In particular, the term "attack", used technically, implies nothing about the motivation of the actor mounting the attack. The motivation for PM can range from non-targeted nation-state surveillance, to legal but privacy-unfriendly purposes by commercial enterprises, to illegal actions by criminals. The same techniques to achieve PM can be used regardless of motivation. Thus, we cannot defend against the most nefarious actors while allowing monitoring by other actors no matter how benevolent some might consider them to be, since the actions required of the attacker are indistinguishable from other attacks. The motivation for PM is, therefore, not relevant for how PM is mitigated in IETF protocols.

Re:Attacks Cannot Be Distinguished by Motivation (1)

ememisya (1548255) | about 3 months ago | (#46999229)

to legal but privacy-unfriendly purposes by commercial enterprises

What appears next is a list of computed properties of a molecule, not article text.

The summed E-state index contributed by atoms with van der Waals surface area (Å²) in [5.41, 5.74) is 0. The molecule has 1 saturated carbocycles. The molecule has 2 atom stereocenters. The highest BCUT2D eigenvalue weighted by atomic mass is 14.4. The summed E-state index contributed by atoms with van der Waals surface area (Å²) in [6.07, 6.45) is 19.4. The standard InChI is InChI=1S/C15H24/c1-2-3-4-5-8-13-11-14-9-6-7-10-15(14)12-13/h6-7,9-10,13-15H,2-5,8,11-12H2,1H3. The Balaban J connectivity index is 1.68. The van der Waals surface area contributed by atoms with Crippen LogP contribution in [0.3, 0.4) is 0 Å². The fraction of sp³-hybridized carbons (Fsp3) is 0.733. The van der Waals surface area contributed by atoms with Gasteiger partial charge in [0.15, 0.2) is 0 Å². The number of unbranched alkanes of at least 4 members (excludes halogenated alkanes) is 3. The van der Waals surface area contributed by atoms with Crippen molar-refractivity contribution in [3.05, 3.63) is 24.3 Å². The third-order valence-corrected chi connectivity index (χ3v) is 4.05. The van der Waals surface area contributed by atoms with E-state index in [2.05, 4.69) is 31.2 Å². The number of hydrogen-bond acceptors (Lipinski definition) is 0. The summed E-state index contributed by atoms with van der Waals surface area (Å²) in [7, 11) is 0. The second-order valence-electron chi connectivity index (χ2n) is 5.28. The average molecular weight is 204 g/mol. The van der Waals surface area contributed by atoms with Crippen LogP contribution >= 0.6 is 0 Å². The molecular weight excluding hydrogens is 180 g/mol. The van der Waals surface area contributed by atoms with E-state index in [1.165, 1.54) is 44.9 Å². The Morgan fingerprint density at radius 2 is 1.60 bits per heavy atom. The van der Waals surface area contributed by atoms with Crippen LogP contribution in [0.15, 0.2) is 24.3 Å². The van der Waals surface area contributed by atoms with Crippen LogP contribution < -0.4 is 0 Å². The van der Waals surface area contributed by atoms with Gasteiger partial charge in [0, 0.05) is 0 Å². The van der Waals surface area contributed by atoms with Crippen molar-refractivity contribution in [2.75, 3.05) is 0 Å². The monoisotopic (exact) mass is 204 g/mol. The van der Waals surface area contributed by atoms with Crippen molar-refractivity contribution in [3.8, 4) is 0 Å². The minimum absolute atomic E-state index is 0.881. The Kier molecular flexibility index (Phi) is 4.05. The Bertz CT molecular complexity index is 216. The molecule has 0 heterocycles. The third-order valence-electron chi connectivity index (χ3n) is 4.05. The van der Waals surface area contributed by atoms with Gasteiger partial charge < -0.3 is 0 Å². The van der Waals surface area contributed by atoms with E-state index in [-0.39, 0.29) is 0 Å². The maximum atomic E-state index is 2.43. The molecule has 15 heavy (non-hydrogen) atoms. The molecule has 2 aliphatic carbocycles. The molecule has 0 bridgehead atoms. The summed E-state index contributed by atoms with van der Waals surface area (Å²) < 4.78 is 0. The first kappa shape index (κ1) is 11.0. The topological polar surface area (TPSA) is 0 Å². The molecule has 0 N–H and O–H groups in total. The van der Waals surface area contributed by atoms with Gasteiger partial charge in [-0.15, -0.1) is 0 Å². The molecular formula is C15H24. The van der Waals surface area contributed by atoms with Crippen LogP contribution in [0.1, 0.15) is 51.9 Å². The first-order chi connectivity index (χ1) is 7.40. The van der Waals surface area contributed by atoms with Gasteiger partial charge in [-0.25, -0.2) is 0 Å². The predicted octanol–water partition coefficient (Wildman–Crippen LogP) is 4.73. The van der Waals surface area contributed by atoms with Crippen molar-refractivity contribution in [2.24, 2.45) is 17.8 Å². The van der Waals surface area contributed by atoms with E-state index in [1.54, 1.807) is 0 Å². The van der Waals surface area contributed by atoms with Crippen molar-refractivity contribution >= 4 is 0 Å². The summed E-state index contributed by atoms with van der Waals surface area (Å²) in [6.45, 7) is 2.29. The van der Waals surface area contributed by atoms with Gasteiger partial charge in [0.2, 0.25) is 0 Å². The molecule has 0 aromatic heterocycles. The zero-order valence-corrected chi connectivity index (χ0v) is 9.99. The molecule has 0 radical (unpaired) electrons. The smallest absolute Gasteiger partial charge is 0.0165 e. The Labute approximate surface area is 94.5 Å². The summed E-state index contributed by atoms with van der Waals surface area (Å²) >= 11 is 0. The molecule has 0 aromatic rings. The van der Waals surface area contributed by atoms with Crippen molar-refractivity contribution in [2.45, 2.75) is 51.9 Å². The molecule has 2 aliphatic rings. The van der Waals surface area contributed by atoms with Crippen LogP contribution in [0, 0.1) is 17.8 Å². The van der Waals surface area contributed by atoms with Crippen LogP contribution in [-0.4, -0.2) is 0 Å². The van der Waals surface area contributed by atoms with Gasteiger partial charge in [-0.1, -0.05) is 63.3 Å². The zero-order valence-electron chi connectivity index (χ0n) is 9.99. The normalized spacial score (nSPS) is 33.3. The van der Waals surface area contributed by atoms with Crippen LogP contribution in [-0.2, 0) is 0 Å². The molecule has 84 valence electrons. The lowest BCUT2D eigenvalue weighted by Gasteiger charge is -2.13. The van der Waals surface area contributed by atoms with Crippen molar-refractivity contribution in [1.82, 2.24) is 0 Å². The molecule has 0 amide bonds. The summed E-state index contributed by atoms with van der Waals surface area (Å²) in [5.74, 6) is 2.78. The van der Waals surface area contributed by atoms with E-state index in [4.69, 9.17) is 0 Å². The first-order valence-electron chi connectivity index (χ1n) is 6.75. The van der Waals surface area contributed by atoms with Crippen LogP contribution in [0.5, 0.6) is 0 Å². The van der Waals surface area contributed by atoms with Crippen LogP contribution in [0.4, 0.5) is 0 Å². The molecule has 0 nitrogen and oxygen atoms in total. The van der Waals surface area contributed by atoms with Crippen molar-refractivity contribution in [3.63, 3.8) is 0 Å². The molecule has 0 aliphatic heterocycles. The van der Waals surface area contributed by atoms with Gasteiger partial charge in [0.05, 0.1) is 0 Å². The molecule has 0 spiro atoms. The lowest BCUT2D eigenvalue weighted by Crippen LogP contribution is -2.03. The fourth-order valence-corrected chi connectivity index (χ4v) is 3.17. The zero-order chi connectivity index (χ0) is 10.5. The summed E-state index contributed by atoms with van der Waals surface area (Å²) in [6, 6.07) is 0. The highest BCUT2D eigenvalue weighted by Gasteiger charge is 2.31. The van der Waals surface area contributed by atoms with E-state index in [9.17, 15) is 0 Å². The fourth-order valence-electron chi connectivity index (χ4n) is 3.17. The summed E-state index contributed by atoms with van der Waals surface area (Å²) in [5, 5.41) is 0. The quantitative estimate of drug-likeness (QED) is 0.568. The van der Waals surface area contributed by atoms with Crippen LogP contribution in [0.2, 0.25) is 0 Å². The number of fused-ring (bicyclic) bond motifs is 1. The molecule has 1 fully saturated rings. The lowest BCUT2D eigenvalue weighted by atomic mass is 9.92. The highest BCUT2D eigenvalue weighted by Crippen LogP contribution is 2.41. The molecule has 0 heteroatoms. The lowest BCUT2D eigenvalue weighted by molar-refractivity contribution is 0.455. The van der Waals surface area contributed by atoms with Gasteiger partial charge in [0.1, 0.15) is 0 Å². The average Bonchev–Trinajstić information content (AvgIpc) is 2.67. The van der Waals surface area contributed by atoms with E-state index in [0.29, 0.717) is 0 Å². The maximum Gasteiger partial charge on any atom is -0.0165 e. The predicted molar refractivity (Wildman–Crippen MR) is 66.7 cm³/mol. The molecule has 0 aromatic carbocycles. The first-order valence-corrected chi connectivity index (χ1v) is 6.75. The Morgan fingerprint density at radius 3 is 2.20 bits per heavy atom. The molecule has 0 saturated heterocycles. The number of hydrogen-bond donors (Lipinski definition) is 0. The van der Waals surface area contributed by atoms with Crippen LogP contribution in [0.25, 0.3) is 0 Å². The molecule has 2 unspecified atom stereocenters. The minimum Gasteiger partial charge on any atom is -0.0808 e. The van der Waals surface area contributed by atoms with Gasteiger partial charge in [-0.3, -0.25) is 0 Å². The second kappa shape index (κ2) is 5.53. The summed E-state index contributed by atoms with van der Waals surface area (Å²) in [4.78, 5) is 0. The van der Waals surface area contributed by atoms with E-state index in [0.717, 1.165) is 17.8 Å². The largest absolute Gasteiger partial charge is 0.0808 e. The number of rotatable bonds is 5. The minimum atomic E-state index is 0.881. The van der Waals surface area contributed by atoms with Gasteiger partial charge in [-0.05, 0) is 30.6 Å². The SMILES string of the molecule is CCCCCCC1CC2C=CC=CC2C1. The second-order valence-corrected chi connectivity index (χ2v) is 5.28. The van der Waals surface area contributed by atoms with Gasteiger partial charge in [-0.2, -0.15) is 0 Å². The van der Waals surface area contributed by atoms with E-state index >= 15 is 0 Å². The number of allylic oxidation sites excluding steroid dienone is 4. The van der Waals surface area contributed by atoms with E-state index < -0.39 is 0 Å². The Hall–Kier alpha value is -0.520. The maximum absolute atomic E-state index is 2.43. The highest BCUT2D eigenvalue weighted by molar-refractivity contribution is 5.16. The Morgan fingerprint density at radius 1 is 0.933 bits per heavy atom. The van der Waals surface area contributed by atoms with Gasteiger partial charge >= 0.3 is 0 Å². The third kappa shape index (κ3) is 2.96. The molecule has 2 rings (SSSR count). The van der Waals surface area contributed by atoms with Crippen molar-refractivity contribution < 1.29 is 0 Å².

How about we look at some ratios in statistics. How many people's "right to be left alone" have we violated vs. the good this has done? I bet you the number is staggeringly leaning towards violation of people's privacy and state of mind. If you want historical proof about how bothersome this might be, read about World War II Jewish survivors of Nazi Germany, and see how they rated lack of privacy in their list of uncomfortable things they were subject to. Citizen life isn't military, and I for one don't want to be monitored 24/7, it cheapens human life and discourages open and clear communication, not to mention generating paranoia and most likely causing physical harm to those with schizophrenia. Privacy-unfriendly falls a little short of describing the negatives.

Re:Attacks Cannot Be Distinguished by Motivation (0)

Anonymous Coward | about 3 months ago | (#47000485)

If by "lack of privacy" you mean the ability to worship as they desire without ending up on a capital-L "List", I tend to think that most of them would rate that pretty highly...

Broader implications? (1)

Zocalo (252965) | about 3 months ago | (#46999031)